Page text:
The war sequences contrast directly with the sunny, beautifully photographed present day scenes. The WWI scenes are cold, characterized by a black and blue color palette. It's constantly raining on the battle field. The men are always soaked and exhausted. When the violence comes, it is totally unsentimental. For example: A comrade of Manech's is blasted to apart by a bomb, the boy splattered with viscera. Another scene has rows upon rows of soldiers gun down, the bodies piling atop each other. Corpses sit among the living, without much consideration. There's nothing stylish or entertaining about the violence. It's so casual, it's almost bloodless. This is life on the front, where death comes suddenly and brutishly, where dead bodies are just an every day part of the scenery.

Jeunet rarely gets political but an anti-war message quickly emerges from “A Very Long Engagement.” The film begins with a  lengthy prologue, explaining why the five men where sentenced to death. Each, eager to escape the horrors of the war, mutilate themselves in hopes of getting away from the trenches. When their deception is found out, they are sent to die. The script happily draws attention to the irony here. That the men are trained to kill but punished for shallowly harming themselves. In one case, a cigarette burn to the hand is sufficient enough to count as “self mutilation.” As Mathilde digs into the five men's lives, the film also draws attention to another sad reality of war. That normal men – carpenters, husbands, boys – are swept out of their everyday lives, dropped onto a battle field, and expected to kill.

The extended run time, of two hours and thirteen minutes, leaves room for plenty of seemingly unrelated story points. Some of these elements are more interesting then others. One lengthy scene features a surprise appearance from Jodie Foster, who speaks fluent French. It details the story of man so in love with a woman that he adopts her five children. As the war looms, he hopes to avoid being drafted by fathering a sixth child. But the man is sterile, so he insists his wife sleep with his best friend. She's resistant, loyal to him. When the affair begins, she falls in love with the best friend. It's another story of loyalty and vows being tested, quite different from the story of Mathile and Manech's ever lasting love.

Yet not all of the additional story lines are equally compelling. A wandering subplot features Marion Cotillard as a former prostitute, who has formulated a series of elaborate schemes to avenge her dead lover. In typically playful Jeunet touches, these include falling shards of glass and a gun connected by a chain to a pair of glasses. Despite a passionate performance by Cotillard, this story line sometimes feel like an unnecessary addition. (Especially since it takes some time for the film to explain what it means.) Another lengthy flashback features another surviving comrades of Manech's. This also features a creative moment, when a bomb and a zeppelin collide unexpectedly, but definitely goes on too long.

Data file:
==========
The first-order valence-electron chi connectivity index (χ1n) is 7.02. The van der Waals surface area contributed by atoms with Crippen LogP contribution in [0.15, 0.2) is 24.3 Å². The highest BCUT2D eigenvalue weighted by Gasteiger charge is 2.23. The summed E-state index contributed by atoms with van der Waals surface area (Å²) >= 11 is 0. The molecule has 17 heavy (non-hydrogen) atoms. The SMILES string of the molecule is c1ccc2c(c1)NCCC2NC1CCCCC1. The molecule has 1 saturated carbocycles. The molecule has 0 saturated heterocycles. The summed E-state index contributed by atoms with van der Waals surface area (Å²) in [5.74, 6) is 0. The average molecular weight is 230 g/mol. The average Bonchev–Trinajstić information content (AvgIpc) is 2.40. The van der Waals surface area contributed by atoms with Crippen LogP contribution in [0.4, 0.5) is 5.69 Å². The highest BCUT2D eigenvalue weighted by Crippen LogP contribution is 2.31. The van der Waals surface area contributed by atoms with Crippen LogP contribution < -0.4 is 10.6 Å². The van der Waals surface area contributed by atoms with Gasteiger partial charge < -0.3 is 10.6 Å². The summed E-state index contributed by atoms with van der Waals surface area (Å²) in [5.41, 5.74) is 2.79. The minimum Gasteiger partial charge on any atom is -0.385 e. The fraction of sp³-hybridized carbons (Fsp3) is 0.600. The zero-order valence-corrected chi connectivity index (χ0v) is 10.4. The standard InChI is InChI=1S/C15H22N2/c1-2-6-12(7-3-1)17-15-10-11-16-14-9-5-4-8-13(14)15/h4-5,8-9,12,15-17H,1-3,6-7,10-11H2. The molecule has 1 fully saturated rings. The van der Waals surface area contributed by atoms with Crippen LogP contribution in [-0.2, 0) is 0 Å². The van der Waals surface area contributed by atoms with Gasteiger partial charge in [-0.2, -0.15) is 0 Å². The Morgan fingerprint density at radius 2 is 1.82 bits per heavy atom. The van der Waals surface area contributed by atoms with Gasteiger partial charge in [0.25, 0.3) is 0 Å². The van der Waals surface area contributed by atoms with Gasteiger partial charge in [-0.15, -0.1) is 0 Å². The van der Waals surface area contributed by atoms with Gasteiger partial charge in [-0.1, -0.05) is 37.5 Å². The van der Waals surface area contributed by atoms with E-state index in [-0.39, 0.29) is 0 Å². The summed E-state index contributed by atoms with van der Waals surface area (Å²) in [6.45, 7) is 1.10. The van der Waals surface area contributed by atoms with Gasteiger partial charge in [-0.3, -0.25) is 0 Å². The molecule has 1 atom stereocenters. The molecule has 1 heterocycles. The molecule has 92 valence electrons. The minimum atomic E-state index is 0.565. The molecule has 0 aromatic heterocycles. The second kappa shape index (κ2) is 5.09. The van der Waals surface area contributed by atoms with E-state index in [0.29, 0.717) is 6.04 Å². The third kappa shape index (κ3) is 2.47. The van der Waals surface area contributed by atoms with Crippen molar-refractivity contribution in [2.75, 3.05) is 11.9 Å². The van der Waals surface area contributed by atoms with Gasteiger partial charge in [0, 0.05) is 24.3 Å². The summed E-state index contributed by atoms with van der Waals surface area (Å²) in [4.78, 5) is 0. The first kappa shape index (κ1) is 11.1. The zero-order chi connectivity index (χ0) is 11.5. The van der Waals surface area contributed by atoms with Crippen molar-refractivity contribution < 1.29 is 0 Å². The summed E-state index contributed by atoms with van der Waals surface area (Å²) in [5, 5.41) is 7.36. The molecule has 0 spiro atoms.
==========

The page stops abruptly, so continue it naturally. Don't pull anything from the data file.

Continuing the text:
An underrated aspect of “A Very Long Engagement” is its supporting cast. Mathilde's guardians, an uncle and his wife, are played by Jeunet's lucky charm Dominique Pinon and Chantal Neuwirth. Both are hugely nurturing towards their adopted daughter, projecting a genuine warmth. Pinon is very good at subtly suggesting that perhaps it's pass time for Mathilde to give up her quest, while remaining supportive of the girl. Neuwirth, meanwhile, is all homey warmth, making rich meals and laughing at dog farts. Near the end, there's a touching scene where we get a deeper peek at her character.

“A Very Long Engagement” is another proud reunion for Jeunet. Angelo Badalamenti scores the film, returning from “The City of Lost Children.” It is a lush, moving score. Badalamenti begins with a mournful oboe, drawing attention to the longing Mathile feels for her lost love before building towards a cascading wall of overwhelming strings, enriching the emotional struggle the characters are feeling inside. It's also a sonically big piece of music, full of huge emotion and powerful climaxes, matching the film's epic story.

By going as big as possible, Jeunet looses some of the emotional connectivity of “Amelie” and far too much of the quirky humor that characterized his previous film. It does feel a bit odd watching a Jean-Pierre Jeunet movie that doesn't have a single moment of surrealism or magic realism. “A Very Long Engagement” is, ultimately, a little too sprawling for its own good. Yet the film is still full of beautiful images, wonderful performances, and powerful moments. If this is what it looks like when a cult director goes mainstream, I guess the results are still pretty satisfying. [Grade: B]

No comments: